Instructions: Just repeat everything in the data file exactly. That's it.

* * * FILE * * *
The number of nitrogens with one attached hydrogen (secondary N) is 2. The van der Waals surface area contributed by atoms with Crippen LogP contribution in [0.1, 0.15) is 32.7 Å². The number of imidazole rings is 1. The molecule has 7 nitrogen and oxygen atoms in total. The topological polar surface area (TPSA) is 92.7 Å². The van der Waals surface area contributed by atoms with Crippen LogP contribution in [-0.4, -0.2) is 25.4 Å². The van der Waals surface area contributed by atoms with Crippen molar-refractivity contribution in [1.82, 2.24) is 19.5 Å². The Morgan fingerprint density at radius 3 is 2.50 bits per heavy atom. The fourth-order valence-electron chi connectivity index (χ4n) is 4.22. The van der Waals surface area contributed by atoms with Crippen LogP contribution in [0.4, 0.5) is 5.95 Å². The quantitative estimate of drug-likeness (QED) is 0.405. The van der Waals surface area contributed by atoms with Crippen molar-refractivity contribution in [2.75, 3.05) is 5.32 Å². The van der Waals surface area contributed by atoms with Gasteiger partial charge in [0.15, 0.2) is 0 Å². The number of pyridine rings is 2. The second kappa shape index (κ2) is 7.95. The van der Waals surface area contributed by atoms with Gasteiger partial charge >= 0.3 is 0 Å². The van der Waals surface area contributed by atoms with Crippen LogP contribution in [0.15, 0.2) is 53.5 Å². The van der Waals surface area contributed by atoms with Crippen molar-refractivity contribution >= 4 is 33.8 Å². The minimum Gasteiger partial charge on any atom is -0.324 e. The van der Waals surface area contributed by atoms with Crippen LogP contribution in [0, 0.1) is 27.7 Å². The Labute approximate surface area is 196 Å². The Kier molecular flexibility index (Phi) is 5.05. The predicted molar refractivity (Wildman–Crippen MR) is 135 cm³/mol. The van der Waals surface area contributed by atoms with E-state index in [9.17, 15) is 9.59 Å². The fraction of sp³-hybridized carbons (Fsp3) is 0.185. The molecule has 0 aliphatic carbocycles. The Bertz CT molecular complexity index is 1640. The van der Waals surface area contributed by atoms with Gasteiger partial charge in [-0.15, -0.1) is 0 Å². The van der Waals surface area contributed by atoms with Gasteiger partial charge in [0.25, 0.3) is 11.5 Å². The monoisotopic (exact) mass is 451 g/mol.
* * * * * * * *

The number of nitrogens with one attached hydrogen (secondary N) is 2. The van der Waals surface area contributed by atoms with Crippen LogP contribution in [0.1, 0.15) is 32.7 Å². The number of imidazole rings is 1. The molecule has 7 nitrogen and oxygen atoms in total. The topological polar surface area (TPSA) is 92.7 Å². The van der Waals surface area contributed by atoms with Crippen LogP contribution in [-0.4, -0.2) is 25.4 Å². The van der Waals surface area contributed by atoms with Crippen molar-refractivity contribution in [1.82, 2.24) is 19.5 Å². The Morgan fingerprint density at radius 3 is 2.50 bits per heavy atom. The fourth-order valence-electron chi connectivity index (χ4n) is 4.22. The van der Waals surface area contributed by atoms with Crippen LogP contribution in [0.4, 0.5) is 5.95 Å². The quantitative estimate of drug-likeness (QED) is 0.405. The van der Waals surface area contributed by atoms with Crippen molar-refractivity contribution in [2.75, 3.05) is 5.32 Å². The van der Waals surface area contributed by atoms with Gasteiger partial charge in [0.15, 0.2) is 0 Å². The number of pyridine rings is 2. The second kappa shape index (κ2) is 7.95. The van der Waals surface area contributed by atoms with Gasteiger partial charge >= 0.3 is 0 Å². The van der Waals surface area contributed by atoms with Crippen LogP contribution in [0.15, 0.2) is 53.5 Å². The van der Waals surface area contributed by atoms with Crippen molar-refractivity contribution >= 4 is 33.8 Å². The minimum Gasteiger partial charge on any atom is -0.324 e. The van der Waals surface area contributed by atoms with Crippen LogP contribution in [0, 0.1) is 27.7 Å². The Labute approximate surface area is 196 Å². The Kier molecular flexibility index (Phi) is 5.05. The predicted molar refractivity (Wildman–Crippen MR) is 135 cm³/mol. The van der Waals surface area contributed by atoms with E-state index in [9.17, 15) is 9.59 Å². The fraction of sp³-hybridized carbons (Fsp3) is 0.185. The molecule has 0 aliphatic carbocycles. The Bertz CT molecular complexity index is 1640. The van der Waals surface area contributed by atoms with Gasteiger partial charge in [-0.15, -0.1) is 0 Å². The van der Waals surface area contributed by atoms with Gasteiger partial charge in [0.25, 0.3) is 11.5 Å². The monoisotopic (exact) mass is 451 g/mol.